Works to Buildings in Commercial Use
As a business owner or developer making changes to a historic building, you'll want to take into account:
Historic England's support for developers
We offer pre-application advice and planning advice to businesses who want to invest in Grade I or II* historic buildings to give them a profitable future. More about support for developers.
We also provide Enhanced Advisory Services - paid for services which can help you to speed up projects and reduce risk. These include fast track listing, listing enhancement and extended pre-application advice.
Permissions and professional help you'll need when making changes
If you are unsure whether you need permission, please contact your local authority.
See our page on finding professional help for information on choosing qualified professionals to carry out work to your building.
General and technical advice on building works
Our making changes section covers the most common types of work in historic buildings, from changing the internal layout to altering doors and windows.
Equality of access works
Legislation that promotes equality of access to public services can mean that you'll need to make changes to your historic building or site. For more information on the duties which the Equalities Act 2010 places on all organisations that provide a service to the public, see our equality of access works page.
You may also wish to look at our guidelines on improving access to historic buildings and access to historic landscapes for people with disabilities while working within the wider principles of conservation.
There are several ways in which you can improve the energy efficiency of your building. These include carrying out regular maintenance, preventing draughts and upgrading your heating.
If your property has historic windows, there are ways to make them more energy efficient without replacing them. This is also true for sash windows. Repair is better than replacement and you should retain historic windows wherever possible.
Shutters, insulated blinds and thick curtains all significantly reduce heat loss. If you have shutters, it’s worth making sure they work and closing them at night. If shutters are missing, you could consider having new ones made.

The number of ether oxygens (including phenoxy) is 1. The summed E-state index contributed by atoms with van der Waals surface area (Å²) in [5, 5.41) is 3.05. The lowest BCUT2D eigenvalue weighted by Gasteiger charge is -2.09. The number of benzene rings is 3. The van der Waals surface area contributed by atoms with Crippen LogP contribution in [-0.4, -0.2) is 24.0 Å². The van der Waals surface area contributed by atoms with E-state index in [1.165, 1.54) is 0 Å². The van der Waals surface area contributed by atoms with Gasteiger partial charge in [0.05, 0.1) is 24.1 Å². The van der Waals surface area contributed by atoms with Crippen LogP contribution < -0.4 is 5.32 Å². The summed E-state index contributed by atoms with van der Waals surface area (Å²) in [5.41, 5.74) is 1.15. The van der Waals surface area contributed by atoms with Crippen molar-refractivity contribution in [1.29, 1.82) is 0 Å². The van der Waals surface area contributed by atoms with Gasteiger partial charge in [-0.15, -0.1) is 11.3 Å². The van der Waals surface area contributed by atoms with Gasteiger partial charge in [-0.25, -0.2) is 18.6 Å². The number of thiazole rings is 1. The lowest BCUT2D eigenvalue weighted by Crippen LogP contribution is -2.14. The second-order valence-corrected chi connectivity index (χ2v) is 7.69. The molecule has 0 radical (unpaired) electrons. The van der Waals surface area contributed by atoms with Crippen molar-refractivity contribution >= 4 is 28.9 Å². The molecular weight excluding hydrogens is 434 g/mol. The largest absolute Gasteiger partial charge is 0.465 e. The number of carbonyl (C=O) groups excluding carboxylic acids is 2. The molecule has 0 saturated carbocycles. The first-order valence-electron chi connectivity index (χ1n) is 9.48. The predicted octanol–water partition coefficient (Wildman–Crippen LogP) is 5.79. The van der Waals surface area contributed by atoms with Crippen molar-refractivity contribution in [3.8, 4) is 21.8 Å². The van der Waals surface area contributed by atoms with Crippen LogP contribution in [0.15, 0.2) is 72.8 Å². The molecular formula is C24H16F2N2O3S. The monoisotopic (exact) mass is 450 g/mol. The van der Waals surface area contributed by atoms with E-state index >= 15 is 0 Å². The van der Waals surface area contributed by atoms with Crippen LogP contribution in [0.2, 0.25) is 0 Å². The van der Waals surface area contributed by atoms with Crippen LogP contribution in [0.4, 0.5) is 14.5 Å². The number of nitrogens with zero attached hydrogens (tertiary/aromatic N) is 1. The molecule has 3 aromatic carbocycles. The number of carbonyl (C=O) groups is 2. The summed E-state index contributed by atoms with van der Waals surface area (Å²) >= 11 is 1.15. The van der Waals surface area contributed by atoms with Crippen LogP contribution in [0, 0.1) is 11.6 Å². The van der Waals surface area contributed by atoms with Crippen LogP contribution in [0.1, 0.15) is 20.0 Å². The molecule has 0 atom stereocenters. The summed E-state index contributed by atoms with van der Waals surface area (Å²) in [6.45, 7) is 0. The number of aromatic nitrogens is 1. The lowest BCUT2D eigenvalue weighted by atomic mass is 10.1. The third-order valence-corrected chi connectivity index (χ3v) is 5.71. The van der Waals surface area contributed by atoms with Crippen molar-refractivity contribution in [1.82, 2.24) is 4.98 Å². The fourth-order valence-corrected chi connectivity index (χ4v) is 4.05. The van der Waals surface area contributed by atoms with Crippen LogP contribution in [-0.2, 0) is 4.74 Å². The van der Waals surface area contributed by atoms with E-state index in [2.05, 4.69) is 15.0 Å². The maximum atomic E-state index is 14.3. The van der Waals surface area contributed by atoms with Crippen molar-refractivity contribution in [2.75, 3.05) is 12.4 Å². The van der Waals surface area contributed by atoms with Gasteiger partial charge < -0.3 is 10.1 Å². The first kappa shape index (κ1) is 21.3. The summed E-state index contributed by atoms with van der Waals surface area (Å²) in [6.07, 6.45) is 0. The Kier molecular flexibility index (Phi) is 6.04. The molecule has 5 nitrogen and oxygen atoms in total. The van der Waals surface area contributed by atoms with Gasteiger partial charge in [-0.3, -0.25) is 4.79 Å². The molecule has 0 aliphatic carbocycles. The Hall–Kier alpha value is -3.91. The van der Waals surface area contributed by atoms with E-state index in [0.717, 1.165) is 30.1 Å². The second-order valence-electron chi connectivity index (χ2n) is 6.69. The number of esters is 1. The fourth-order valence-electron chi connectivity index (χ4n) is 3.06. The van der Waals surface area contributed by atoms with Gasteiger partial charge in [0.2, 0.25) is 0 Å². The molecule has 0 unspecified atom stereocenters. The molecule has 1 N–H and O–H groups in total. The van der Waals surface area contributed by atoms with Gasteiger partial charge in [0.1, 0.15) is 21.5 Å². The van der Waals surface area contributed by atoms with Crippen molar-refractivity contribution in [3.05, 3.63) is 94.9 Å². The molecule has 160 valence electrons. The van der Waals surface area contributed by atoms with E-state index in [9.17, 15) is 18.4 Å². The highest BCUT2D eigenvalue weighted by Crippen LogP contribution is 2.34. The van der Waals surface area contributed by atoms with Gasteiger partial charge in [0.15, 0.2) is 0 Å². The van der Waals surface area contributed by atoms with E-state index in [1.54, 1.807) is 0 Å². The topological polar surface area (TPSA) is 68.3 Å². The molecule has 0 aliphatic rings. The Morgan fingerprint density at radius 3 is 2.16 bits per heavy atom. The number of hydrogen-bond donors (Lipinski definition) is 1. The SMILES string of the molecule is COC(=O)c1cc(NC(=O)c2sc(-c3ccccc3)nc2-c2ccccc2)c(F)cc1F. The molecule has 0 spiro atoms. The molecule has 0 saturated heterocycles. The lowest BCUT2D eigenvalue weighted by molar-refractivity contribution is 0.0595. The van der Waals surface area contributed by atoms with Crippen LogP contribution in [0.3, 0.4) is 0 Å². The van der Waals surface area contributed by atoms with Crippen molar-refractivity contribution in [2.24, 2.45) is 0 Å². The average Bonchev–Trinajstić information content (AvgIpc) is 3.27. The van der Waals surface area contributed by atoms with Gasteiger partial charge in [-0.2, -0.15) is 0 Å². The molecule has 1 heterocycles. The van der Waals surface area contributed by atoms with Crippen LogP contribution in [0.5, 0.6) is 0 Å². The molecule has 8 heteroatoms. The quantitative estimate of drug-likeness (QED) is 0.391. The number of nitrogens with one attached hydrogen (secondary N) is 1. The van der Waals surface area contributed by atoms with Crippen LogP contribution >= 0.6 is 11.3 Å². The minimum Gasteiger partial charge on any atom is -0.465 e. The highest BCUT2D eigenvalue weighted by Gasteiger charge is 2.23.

Retrofit: The Sustainable Traditional Buildings Alliance note on Responsible Retrofit contains detailed information on retrofit and the considerations required.
Our advice on preventing heritage crime will help you decide what actions you can take to make your building more secure.
Health and safety
Historic buildings and sites are not subject to any special treatment under general health and safety law. Read our introduction to health and safety works to listed buildings and other heritage assets. For general advice on health and safety guidance, visit the Health and Safety Executive website.
Disaster management and emergency planning
Those who look after heritage assets have a responsibility to ensure that an effective Emergency Response Plan is in place. This will ensure safety during salvage operations and that damage and deterioration of the building and its contents are minimised. Please see our emergency planning and fire advice pages for more information.
Many older buildings are in areas where there is a significant chance of flooding. This may be caused by river or coastal flowing, groundwater or sewage flooding. We have developed advice on understanding flood risks in your property, including preparing for floods, dealing with flooding and flood damage.
Also of interest...
Find out what permission you will need when making changes to older homes and see our advice on best practice.
- See our blog on historic shopfronts